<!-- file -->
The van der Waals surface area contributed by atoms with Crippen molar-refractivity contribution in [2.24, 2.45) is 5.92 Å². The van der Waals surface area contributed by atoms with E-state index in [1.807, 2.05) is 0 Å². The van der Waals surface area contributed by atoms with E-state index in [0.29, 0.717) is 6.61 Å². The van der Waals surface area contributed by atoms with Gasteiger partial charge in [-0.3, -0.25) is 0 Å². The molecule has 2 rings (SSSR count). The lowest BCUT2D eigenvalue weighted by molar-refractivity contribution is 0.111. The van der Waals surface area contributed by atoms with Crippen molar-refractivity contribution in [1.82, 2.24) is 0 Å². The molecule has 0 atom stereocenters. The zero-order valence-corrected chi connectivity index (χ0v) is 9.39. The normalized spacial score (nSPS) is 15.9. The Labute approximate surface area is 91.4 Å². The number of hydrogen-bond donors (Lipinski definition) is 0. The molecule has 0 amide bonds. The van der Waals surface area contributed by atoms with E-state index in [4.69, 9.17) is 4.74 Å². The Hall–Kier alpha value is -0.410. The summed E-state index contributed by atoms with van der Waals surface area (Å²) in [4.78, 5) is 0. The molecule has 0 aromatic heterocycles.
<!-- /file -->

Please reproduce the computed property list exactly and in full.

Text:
The van der Waals surface area contributed by atoms with Crippen molar-refractivity contribution in [2.24, 2.45) is 5.92 Å². The van der Waals surface area contributed by atoms with E-state index in [1.807, 2.05) is 0 Å². The van der Waals surface area contributed by atoms with E-state index in [0.29, 0.717) is 6.61 Å². The van der Waals surface area contributed by atoms with Gasteiger partial charge in [-0.3, -0.25) is 0 Å². The molecule has 2 rings (SSSR count). The lowest BCUT2D eigenvalue weighted by molar-refractivity contribution is 0.111. The van der Waals surface area contributed by atoms with Crippen molar-refractivity contribution in [1.82, 2.24) is 0 Å². The molecule has 0 atom stereocenters. The zero-order valence-corrected chi connectivity index (χ0v) is 9.39. The normalized spacial score (nSPS) is 15.9. The Labute approximate surface area is 91.4 Å². The number of hydrogen-bond donors (Lipinski definition) is 0. The molecule has 0 amide bonds. The van der Waals surface area contributed by atoms with E-state index in [4.69, 9.17) is 4.74 Å². The Hall–Kier alpha value is -0.410. The summed E-state index contributed by atoms with van der Waals surface area (Å²) in [4.78, 5) is 0. The molecule has 0 aromatic heterocycles.